Flaws in Internet Gambling Law Subject of Upcoming Congressional Hearing
Momentum grows to regulate Internet gambling
Washington – Congressman Barney Frank (D-MA), chairman of the House Committee on Financial Services, will hold a hearing in early April to explore the burden on U.S. financial institutions to comply with the Unlawful Internet Gambling Enforcement Act of 2006 (UIGEA). The law was intended to deter illegal Internet gambling activity. Meanwhile, support for legislation that would regulate Internet gambling continues to gain momentum as Congressman George Miller (D-CA), one of the most influential members of Congress, signed on last week as a co-sponsor of the bill introduced by Congressman Frank.
„The banks have a lot of other things to worry about right now,“ said Frank, as reported by Politico, referencing the mortgage crisis and other challenges faced by the industry. „I don’t think poker should be one of them.“
Hundreds of comments submitted to the Department of the Treasury and Federal Reserve highlight the ambiguity in the proposed rules to implement the Unlawful Internet Gambling Enforcement Act of 2006 (UIGEA). One of the major criticisms is that the rules do not clearly differentiate between legal and illegal Internet gambling activities. Concerns raised by the American Bankers Association and others state that the proposed rules will be a compliance trap and is not likely to stop anyone from gambling with foreign-based Internet gambling operators.
„This hearing is significant and must address the issues being raised by the financial services sector and others. The proposed Treasury Department regulations are unclear, burdensome and untenable,“ said Jeffrey Sandman, spokesman for the Safe and Secure Internet Gambling Initiative. „It becomes clearer each week that the attempt to prohibit Internet gambling activity is doomed to fail. Rather than waste valuable resources attempting to enforce UIGEA, the U.S. should instead regulate and tax Internet gambling.“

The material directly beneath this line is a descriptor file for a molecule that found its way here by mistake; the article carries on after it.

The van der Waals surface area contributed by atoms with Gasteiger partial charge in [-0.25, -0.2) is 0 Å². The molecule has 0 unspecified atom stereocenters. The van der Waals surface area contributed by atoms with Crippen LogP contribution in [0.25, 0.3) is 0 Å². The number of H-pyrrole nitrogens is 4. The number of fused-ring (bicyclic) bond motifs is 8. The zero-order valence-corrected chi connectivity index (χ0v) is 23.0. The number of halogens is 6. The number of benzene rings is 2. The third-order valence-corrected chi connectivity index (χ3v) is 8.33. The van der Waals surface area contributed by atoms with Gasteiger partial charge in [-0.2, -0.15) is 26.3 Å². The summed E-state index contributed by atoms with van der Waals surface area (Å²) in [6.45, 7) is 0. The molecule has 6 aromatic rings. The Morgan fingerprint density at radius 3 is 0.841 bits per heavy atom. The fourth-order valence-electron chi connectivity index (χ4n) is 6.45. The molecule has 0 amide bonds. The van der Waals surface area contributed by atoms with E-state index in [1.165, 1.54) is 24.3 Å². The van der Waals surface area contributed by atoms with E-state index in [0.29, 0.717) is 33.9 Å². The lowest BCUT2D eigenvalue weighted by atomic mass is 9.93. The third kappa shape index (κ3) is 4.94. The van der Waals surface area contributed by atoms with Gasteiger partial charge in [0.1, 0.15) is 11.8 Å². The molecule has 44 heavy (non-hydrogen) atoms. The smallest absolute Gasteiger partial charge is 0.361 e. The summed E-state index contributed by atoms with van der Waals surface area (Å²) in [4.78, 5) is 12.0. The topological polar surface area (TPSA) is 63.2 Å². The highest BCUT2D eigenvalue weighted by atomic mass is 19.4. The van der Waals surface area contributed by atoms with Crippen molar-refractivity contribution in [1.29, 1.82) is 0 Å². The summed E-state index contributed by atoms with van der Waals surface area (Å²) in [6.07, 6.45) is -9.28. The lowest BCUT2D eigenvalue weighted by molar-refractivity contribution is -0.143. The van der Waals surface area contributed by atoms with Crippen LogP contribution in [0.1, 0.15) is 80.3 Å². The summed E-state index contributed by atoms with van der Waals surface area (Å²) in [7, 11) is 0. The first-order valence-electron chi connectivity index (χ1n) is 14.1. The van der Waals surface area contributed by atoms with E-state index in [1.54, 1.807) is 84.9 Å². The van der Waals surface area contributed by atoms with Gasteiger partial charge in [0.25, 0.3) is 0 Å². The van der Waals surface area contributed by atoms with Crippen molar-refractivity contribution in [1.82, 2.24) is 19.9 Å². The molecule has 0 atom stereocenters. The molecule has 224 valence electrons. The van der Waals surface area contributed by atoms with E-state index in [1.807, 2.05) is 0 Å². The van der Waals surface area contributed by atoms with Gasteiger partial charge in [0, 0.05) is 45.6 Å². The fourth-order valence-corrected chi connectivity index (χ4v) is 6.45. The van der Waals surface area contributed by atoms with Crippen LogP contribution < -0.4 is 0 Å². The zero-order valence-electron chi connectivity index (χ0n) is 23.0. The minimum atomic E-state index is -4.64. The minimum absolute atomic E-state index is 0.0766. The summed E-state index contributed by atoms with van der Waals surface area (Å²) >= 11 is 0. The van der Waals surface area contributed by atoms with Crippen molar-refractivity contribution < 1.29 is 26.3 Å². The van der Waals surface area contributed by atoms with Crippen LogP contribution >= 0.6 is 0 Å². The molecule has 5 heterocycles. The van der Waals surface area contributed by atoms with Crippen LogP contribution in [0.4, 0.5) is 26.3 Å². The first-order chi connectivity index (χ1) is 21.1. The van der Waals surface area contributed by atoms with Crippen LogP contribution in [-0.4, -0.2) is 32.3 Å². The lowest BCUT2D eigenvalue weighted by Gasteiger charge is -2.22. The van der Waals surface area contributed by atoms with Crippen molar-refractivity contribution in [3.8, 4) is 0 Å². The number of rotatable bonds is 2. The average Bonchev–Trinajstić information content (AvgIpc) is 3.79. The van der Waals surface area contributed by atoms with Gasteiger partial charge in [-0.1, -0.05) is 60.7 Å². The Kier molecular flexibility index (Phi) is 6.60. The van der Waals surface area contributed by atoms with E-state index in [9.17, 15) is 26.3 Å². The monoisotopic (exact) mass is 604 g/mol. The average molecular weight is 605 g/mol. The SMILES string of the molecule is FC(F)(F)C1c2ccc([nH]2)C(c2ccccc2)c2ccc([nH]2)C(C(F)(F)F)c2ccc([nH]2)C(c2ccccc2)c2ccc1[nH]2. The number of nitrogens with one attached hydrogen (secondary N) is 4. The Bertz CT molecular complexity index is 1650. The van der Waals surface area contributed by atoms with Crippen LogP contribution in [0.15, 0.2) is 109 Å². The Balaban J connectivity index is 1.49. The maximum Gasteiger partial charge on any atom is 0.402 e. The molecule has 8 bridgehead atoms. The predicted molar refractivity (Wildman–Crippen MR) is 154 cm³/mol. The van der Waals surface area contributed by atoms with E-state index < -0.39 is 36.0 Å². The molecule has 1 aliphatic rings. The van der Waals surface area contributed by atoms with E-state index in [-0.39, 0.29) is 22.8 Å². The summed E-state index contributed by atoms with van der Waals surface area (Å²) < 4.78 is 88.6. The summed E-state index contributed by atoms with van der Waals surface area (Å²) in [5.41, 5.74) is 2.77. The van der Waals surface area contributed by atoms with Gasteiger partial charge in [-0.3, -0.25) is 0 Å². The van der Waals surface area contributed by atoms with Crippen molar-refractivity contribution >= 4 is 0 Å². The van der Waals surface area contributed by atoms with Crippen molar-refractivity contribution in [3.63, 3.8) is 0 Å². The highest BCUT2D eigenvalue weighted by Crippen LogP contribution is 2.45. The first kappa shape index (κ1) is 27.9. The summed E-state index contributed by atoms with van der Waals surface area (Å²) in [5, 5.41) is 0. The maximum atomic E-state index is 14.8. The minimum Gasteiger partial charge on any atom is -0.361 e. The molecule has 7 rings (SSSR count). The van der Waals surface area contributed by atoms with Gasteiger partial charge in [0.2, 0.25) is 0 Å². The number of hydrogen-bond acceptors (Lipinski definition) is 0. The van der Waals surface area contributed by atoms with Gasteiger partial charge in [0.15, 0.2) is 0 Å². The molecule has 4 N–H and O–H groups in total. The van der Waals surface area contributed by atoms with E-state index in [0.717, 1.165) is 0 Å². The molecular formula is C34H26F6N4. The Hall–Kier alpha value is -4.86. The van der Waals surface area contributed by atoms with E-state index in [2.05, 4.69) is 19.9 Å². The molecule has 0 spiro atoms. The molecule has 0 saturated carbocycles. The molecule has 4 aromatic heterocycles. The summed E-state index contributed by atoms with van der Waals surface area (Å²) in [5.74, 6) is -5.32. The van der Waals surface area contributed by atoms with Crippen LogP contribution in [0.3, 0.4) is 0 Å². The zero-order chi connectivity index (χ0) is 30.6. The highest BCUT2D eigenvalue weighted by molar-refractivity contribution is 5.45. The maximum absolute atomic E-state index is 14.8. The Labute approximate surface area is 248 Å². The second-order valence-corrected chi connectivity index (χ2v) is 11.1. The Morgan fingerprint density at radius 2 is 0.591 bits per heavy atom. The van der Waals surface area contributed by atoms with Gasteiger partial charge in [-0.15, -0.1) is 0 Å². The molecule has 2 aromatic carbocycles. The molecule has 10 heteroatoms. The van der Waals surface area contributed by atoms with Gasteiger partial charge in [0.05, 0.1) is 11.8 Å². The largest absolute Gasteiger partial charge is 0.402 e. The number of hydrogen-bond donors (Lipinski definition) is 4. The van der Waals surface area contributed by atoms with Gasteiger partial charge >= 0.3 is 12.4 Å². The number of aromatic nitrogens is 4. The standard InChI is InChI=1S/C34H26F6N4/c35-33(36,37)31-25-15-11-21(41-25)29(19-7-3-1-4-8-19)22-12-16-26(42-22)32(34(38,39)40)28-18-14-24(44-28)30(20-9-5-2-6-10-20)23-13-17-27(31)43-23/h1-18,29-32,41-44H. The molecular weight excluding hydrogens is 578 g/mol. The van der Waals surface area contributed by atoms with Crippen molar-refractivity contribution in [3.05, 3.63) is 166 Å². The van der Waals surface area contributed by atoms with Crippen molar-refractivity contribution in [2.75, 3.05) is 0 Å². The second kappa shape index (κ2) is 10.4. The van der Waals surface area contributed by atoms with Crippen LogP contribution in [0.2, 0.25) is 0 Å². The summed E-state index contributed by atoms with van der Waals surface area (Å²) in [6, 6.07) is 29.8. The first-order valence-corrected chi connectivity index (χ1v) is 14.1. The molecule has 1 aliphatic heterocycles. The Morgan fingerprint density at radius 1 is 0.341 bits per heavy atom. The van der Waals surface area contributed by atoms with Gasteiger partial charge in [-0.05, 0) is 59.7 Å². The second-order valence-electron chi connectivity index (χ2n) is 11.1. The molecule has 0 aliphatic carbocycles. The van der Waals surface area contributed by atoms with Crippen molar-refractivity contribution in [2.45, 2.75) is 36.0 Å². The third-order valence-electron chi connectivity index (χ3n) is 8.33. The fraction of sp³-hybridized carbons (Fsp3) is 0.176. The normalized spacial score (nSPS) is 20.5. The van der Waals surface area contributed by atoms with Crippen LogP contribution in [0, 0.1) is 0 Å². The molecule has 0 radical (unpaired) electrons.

Some of the views expressed by Congressman Frank and many financial institutions are shared by Republican Senators John Sununu (N.H.) and Pete V. Domenici (N.M.). In a letter to the Treasury Department and Federal Reserve, the senators stated, „in failing to provide more detail, the proposed rules would inordinately burden every bank, credit union, credit card company, money transmitting business and payment system in the country, leading to non-uniform compliance and confusion.“
The Internet Gambling Regulation and Enforcement Act of 2007 (H.R. 2046), introduced by Congressman Frank, would require licensed operators to put in place safeguards to protect consumers and ensure the individual placing the bet or wager is physically located in a jurisdiction that permits a particular form of Internet gambling. States would also have the right to control what, if any, level of Internet gambling is permissible within their borders and could apply additional taxes and restrictions.
A companion piece of legislation that would ensure the collection of taxes on regulated Internet gambling activities, the Internet Gambling Regulation and Tax Enforcement Act of 2008 (H.R. 5523) was introduced earlier this week by Congressman Jim McDermott (D-WA). The legislation strengthens provisions in an earlier version of the bill introduced last year. A recent letter sent by Congressman McDermott to fellow members of Congress stated that, according to a tax revenue analysis prepared by PricewaterhouseCoopers, taxation of Internet gambling is expected to generate between USD 8.7 billion to USD 42.8 billion in federal revenues over its first ten years.
„It is encouraging to see the momentum building in support of regulating Internet gambling,“ said Sandman. „It is time for Congress to address this issue and support legislation that would not only protect consumers, but generate billions in revenue needed for critical government programs.“